Alfajores

When I was 8 years old, my father began working for a baked goods company in Argentina.  The baked goods company made every single treat my young little heart could ever dream of.  In my young mind, my father was the equivalent of Willy Wonka.

He was hired by the company as a mold maker.  The molds he made were used to make all of the baked goods.  Per company rules, employees were allowed to indulge in any of the company’s products as long as they did so on the company’s premises.  Employees were not allowed to take any of the goods home without purchasing them first.  If employees were caught taking anything home, they would risk being dismissed from their job.  My dad was so lucky to work there, I thought.  When I was old enough, I was going to work for the same company.

My family’s financial situation was very dire when my father was hired.  My family did not have any money to spare, especially to buy any sweet treats for me.  My father knew how much I loved alfajores, so he would sneak out the sweet treats for me inside his clothes.  Every day, at around 5pm, I would wait patiently for my dad to get home from work.  I would search all over his clothes until I would find the hidden alfajores.  It was our daily ritual until he sadly left the company to come to the United States.

What is an Alfajor?

An alfajor is a very popular sweet treat found in many South American countries.  Contrary to the belief that the alfajor originated in South America, it actually originated in the Middle East sometime in the 19th century.  According to dialectologists, the name alfajor is derived from the Arabic word al-fakher, which means luxurious.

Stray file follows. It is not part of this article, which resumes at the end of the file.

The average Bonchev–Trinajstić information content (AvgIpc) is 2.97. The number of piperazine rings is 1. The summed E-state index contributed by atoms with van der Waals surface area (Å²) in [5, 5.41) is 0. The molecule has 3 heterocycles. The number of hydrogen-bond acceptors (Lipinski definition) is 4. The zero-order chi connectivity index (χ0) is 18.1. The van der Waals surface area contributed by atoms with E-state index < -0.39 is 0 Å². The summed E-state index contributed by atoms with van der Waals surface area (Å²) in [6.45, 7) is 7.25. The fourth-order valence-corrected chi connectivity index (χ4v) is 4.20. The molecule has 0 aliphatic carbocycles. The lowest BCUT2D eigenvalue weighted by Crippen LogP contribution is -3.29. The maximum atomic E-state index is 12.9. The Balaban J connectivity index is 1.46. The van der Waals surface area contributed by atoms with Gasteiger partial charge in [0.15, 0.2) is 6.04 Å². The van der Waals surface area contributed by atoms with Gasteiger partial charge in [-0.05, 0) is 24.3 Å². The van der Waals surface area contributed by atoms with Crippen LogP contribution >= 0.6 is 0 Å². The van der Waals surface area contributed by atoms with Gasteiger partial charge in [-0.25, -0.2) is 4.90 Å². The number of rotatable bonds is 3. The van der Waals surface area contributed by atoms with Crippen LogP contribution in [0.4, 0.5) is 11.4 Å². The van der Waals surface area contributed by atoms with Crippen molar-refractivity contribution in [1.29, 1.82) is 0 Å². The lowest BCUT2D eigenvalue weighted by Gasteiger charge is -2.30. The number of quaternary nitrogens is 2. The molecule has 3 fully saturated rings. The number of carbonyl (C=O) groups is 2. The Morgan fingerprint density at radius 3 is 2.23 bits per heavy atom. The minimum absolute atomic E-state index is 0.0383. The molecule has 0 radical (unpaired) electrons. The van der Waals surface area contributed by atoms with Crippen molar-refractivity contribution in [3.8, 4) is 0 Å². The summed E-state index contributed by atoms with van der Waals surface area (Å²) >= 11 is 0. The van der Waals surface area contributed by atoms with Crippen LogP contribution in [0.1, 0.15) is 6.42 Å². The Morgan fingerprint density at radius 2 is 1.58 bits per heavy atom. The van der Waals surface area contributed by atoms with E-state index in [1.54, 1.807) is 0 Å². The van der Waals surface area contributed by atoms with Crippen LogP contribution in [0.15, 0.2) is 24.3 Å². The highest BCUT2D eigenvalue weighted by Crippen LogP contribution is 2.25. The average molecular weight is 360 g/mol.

Alfajores are made with two round cookies made of wheat flour or corn starch with different sweet fillings between them. The inside filling is usually dulce de leche and the outside is usually covered in glazed sugar (my personal favorite), coated with dark or white chocolate or shredded coconut.  Argentina is the world’s largest consumer of alfajores.  Alfajores are the most common snack that is eaten by both children and adults.  Alfajores are also very popular in many other South American countries such as Uruguay, Chile and Peru.

Alfajores can be enjoyed at any time to curb hunger between meals or share with friends and loved ones. They can be paired with a variety of beverages and make a delicious dessert after any meal.  Alfajores are one of the best gifts you can give friends and loved ones when traveling to the US from Argentina.  At least, that is the best gift someone can bring me.  As soon as I bite into a delicious alfajor, it transports me back to the days that I would wait for my father to come home from work so that I could search his pockets for my sweet treats.

There are many well-known alfajor brands in South America.  My personal favorite alfajor brand is Havanna.  The brand Havanna was founded in 1948 by Benjamín Sisterna, Demetrio Elíades and Luis Sbaraglini in the city of Mar del Plata (a coastal city in Argentina).

The Havanna alfajor is not a low-calorie food.  The nutritional information of the alfajor is as follows:

Nutritional Facts

Serving Size 1 piece

Calories                               205

Calories from fat                     65

Total Fat                               7g

Saturated Fat                          3.9g

Trans Fat                                 0.1g

Cholesterol                          12 mg

Sodium                                 34 mg

Total Carbohydrates            32 g

Dietary Fiber                            0.2g

Sugars                                    17g

Protein                                  3.5 g

 

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